Making Smart City projects smarter with Smart Organisations

Wednesday March 29th, 2017

Smart City

Smart City is a future vision state of a city that is fully optimised and highly efficient in managing its resources (i.e. energy, mobility, building), quality of life (i.e. social, health, environment) and is innovative in how it operates (i.e. education, economy, research). Smart City projects aim to alleviate traffic congestion, prevent water pollution, minimise the impacts of weather in its environment, reduce CO² emissions, improve energy efficiency in buildings and make advances in social well-being.

Here is an example of how a Smart City project manages energy efficiencies. Accurate weather predictions can help to optimise heating and cooling via smart thermostats and pricing plans. It also influences maintenance and operation schedules and helps plan for disruptions, rather than just reacting to severe events. Imagine managing solar power, heat pumps, huge transformers, photo-voltaic, and all those wonderful underground wires in a new city.

What makes Smart City smart?

What was previously a ‘dumb’ thermostat or other industrial control system is now being embedded with sensors that continuously transmit the status of performance of equipment or instrument or machine (also known as ‘thing’ in the terminology of Internet of Things – IoT). By continuously monitoring streams of sensor data and applying analytics on the multitude of sources of sensor data in meaningful ways it will be possible to employ the telecommunication network technologies to remotely communicate with ‘things’ to alter their state to repair and prevent malfunctions. This, in essence, is the underlying smartness.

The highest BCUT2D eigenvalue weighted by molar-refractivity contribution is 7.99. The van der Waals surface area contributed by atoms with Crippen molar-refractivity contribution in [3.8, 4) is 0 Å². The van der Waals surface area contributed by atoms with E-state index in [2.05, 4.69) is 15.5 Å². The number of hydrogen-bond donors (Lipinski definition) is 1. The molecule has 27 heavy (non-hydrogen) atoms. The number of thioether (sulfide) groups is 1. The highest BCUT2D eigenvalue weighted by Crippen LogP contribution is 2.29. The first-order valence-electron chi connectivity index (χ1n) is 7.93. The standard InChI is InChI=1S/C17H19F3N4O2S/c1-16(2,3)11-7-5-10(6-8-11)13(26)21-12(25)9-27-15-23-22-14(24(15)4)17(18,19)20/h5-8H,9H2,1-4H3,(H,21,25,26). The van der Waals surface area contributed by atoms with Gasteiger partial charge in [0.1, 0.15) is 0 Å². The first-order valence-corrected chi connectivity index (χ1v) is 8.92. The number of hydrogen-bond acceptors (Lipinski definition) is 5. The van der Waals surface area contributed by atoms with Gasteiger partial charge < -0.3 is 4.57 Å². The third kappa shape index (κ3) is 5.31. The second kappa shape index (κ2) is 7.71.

Smart Organisations

It is evident from the Smart City projects that exploiting the smartness of ‘things’ cannot be achieved alone by the city government and needs the involvement of citizens, partners and collaboration among participating departments and organisations. Increasingly, industry boundaries are expanding beyond individual organisation / systems so as to exploit related external information that can be coordinated and optimised for making homes, building and cities smart.

Fortunately, Digital, instrumented by information and communication technologies has been the enabling factor in organisational change and innovation, and there is now evidence on their impact on industrial value chains.

The term “smart organisation” was coined by the European Commission’s research program for organisations that are knowledge-driven, internet-worked, and dynamically adaptive to new organisational forms and practices, learning as well as agile in their ability to create and exploit the opportunities offered in the digital age.

Are you interested to joining the ranks of smart organisations?

Redefining Michael Porter’s Value Chain for digital age

Smart organisations involve more than the capability of setting up and exploiting a digital infrastructure. Digital is not just about omni-channel campaigns for marketing purposes. It is an enabler and part of end-to-end integration of the organisation’s business processes to achieve strategic capabilities, remembering that an organisation’s capabilities are not confined to those it owns and is strongly influenced by resources outside the organisation which are an integral part of the chain between product or service design, through production and marketing to the use of the product or service by consumers.

One executive of a multi-national organisation operating in Australasia admitted that they have had Digital Portal (i.e. Online presence) for a long time but they have not been successful in translating this capability to online-commerce due to lack of seamless integration between their value chain partners.

“This new product data is valuable by itself, yet its value increases exponentially when it is integrated with other data, such as service histories, inventory locations, commodity prices, and traffic patterns…” (Dr. Michael Porter).